Couldn’t agree with you more, nor express it any better, Tim. I am a frequent bike rider, having ridden my bike into work for 18 years in central Denver. Having bikes on the busway would no doubt slow down the buses and yes, it would be very dangerous both for other pedestrians and the cyclists.

  4. EcoCatLady January 22, 2015 at 1:14 pm

    I dunno… without a dedicated bike lane it sounds like a recipe for disaster – maybe bikes in the bus lane, but there’s not exactly room to pass…

    I guess the fundamental question is: Is 16th St. a “multi modal” street, or is it an outdoor shopping mall? I tend to think it’s the latter, in which case you don’t want ANYBODY (on a bike, a scooter, a skateboard or a broom for that matter) going faster than about 3-4 mph.

    But it does bring up an interesting point in general – there is a vast difference between a family or tourist out for a “bike stroll” and a cyclist traveling at speeds over 20mph. Seems to me that this is an issue whenever “bike infrastructure” is designed. Is it being designed for the “strollers” or the “speedsters”? It’s a perennial problem on the “multi-use paths” all over the city. If you want to ride at any meaningful speed, especially when it’s crowded, you end up dealing with a frightening human obstacle course. Perhaps what we need is a series of “bike highways” – maybe something like the skyway that’s being proposed in London (a pipe-dream, I know, but wouldn’t it be cool?)

  5. Ryan January 22, 2015 at 3:49 pm

    Yup, as a cyclist who works downtown, I can’t see this being a good idea. Jaywalking is just too prevalent during business hours — frequent collisions would be inevitable. As has been mentioned, people are barely looking out for the gigantic buses. It pains me to think about all the people who will be absentmindedly stepping out in front of bikes.

    It’s too easy already to get around by bike on 14th/15th and 18th/19th. Let the pedestrians have the ‘walking’ mall.

  6. Tyler January 22, 2015 at 6:43 pm

    Improve the cycling facilities on 14/15/17/18/19 and leave the mall alone, let the peds get killed by those big dumbass busses.

  7. Jeff January 23, 2015 at 7:58 am

    I would love to see dedicated, protected cycle lanes on all the big 1 way streets 14/15/17/18 etc. but agree that maybe not on 16th.

    However, I’d like to see the busses go away on 16th. If its going to be a pedestrian mall, then make it a pedestrian mall.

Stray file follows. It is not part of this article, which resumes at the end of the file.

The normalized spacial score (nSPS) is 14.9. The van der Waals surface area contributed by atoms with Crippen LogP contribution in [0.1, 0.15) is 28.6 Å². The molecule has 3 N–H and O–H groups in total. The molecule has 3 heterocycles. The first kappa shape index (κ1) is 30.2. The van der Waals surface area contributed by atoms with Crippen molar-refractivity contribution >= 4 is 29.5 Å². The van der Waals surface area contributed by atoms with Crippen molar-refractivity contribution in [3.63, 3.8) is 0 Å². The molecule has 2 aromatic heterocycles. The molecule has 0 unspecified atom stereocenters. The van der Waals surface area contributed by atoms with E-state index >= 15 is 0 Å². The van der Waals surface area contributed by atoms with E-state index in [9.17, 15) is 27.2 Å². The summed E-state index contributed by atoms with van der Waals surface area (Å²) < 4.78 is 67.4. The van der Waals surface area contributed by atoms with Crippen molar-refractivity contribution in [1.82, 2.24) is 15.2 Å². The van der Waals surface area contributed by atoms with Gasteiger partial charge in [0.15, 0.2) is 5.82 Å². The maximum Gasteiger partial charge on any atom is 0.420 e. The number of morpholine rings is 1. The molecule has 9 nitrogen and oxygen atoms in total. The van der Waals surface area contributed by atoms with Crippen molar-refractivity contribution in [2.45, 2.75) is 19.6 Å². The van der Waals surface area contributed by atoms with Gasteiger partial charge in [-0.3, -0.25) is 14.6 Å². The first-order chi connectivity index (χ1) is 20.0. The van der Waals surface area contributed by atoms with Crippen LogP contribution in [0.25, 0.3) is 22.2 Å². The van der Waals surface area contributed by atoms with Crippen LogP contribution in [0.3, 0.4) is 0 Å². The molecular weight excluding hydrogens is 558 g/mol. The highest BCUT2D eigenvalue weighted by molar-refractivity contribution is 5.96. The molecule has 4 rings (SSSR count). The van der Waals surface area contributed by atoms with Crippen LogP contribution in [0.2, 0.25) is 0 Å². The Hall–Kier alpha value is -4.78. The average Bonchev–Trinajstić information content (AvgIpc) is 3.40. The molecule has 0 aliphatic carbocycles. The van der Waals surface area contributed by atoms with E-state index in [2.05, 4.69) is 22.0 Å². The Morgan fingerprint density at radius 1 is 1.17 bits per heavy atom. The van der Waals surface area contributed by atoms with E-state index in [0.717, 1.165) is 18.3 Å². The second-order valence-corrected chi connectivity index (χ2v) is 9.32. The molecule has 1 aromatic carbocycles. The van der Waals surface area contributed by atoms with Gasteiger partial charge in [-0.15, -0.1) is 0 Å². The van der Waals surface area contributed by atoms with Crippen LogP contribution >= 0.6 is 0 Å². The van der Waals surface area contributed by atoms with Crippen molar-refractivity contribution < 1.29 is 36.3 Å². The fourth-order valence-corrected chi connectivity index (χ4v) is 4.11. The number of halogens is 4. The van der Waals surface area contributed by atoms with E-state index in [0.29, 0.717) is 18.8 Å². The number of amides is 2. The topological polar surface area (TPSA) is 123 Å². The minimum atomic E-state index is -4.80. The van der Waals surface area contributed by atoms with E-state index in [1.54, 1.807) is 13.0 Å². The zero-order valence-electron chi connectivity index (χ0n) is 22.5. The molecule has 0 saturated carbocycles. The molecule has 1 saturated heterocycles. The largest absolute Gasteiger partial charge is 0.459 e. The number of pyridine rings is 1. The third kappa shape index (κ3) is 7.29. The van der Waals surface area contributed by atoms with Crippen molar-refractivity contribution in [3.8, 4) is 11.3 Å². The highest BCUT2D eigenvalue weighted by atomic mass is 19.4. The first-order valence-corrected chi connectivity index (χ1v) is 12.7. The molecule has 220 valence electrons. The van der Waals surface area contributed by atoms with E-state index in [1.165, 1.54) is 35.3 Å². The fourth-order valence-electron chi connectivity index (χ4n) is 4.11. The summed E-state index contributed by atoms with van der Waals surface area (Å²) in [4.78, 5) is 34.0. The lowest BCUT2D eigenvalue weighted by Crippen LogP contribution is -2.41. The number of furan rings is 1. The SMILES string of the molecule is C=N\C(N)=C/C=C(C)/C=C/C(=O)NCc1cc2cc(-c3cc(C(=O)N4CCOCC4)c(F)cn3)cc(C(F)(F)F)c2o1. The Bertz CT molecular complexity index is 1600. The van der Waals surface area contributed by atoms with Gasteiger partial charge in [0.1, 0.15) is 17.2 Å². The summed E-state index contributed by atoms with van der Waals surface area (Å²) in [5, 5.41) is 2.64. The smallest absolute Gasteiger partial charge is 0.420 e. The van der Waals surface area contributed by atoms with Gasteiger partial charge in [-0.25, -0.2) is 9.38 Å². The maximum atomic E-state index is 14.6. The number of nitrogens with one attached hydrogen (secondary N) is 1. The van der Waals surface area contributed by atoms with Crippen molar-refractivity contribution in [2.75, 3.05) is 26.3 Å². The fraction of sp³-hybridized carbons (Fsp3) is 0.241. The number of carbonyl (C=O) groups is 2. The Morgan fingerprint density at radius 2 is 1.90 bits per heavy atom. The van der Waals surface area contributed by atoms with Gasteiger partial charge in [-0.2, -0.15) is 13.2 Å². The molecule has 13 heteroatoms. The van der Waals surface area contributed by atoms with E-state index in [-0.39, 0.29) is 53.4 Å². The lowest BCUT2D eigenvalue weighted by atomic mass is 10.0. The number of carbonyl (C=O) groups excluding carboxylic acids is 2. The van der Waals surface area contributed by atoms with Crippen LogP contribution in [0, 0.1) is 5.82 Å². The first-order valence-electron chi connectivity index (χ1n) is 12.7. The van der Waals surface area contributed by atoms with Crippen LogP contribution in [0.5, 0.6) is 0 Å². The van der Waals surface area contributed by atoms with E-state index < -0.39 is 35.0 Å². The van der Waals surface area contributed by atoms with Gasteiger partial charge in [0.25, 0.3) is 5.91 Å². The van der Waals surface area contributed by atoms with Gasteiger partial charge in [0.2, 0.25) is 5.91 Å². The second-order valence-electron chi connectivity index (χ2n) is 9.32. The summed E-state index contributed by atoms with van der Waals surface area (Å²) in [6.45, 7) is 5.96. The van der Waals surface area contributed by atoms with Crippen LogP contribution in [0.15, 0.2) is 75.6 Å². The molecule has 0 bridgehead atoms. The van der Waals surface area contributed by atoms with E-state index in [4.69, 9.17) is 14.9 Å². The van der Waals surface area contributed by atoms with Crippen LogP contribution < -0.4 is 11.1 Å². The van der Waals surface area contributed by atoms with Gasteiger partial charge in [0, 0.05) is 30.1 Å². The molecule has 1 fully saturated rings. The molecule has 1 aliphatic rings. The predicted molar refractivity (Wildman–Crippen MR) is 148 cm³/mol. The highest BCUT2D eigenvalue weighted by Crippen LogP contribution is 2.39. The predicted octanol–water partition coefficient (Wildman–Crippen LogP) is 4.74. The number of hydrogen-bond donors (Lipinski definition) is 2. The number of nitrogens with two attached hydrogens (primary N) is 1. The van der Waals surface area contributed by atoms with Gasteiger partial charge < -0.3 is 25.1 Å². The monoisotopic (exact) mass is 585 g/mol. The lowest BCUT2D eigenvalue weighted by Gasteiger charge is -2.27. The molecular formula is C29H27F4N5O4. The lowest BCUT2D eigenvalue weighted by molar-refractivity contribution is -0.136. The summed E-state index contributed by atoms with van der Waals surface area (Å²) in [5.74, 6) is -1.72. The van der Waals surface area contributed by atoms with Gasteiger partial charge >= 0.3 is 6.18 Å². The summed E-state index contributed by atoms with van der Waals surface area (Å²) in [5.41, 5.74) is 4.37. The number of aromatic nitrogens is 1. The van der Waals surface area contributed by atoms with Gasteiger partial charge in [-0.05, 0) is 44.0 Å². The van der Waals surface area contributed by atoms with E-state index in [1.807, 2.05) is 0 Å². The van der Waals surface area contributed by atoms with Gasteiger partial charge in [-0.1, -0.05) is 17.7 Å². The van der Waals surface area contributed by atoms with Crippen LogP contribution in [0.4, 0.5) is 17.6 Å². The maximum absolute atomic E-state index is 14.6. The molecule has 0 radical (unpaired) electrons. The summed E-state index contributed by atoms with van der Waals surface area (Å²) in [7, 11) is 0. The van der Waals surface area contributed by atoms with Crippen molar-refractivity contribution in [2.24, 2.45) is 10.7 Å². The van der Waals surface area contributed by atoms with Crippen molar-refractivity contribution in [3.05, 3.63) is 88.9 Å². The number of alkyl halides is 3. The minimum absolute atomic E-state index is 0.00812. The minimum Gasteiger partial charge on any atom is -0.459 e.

Ever been to Aspen? Or Boulder? We should model ours after those two. Without the busses, there would be so much space for al fresco cafe style dining and other events. For instance, have the chalk art festival on 16th, have Octoberfest on 16th etc.

    The busses, while convenient and necessary, detract from the overall appearance and feel of 16th street. Let’s put them on a street that already has vehicular traffic. Doesn’t 17th already have free bus service? So you have two streets right next to each other running the same route?

  8. Robby January 23, 2015 at 9:49 am

    How would 16th fair as a proper flush-curb, slow/living street, Woonerf concept? (Mallride diverted to 15th and 17th)

  9. Beto January 23, 2015 at 5:56 pm

    I am all for moving the mallride to 15th & 17th with the other buses and making 16th a ped & bike only street! It would be nice to have 1 motor free street in town.

  10. Wayne January 23, 2015 at 6:08 pm

    One possibility to to move the buses to parallel streets and let the bikes have the traffic lanes. No real justification for this tho. Overall, lets work to get more dedicated bike lanes that go long distance north/south and east/west.

  11. B. C. January 24, 2015 at 10:23 am

    No.

  12. MB February 16, 2015 at 7:39 pm

    As someone who works on the mall daily during the week, this proposal is a terrifying idea. The ONLY way this could possibly be feasible is if bikers actually obeyed the lights. Fat chance. I see bikers blow through lights without giving it a second thought. This will only lead to multiple collisions. Just the other day I saw a toddler almost get creamed outside the Loft on Curtis. The bike lanes along 15th and 18th and sufficient. Denver needs to educate bikers more in general, I think. Nobody knows about those lanes, or they choose not to use them. In either case, this is a BAD idea.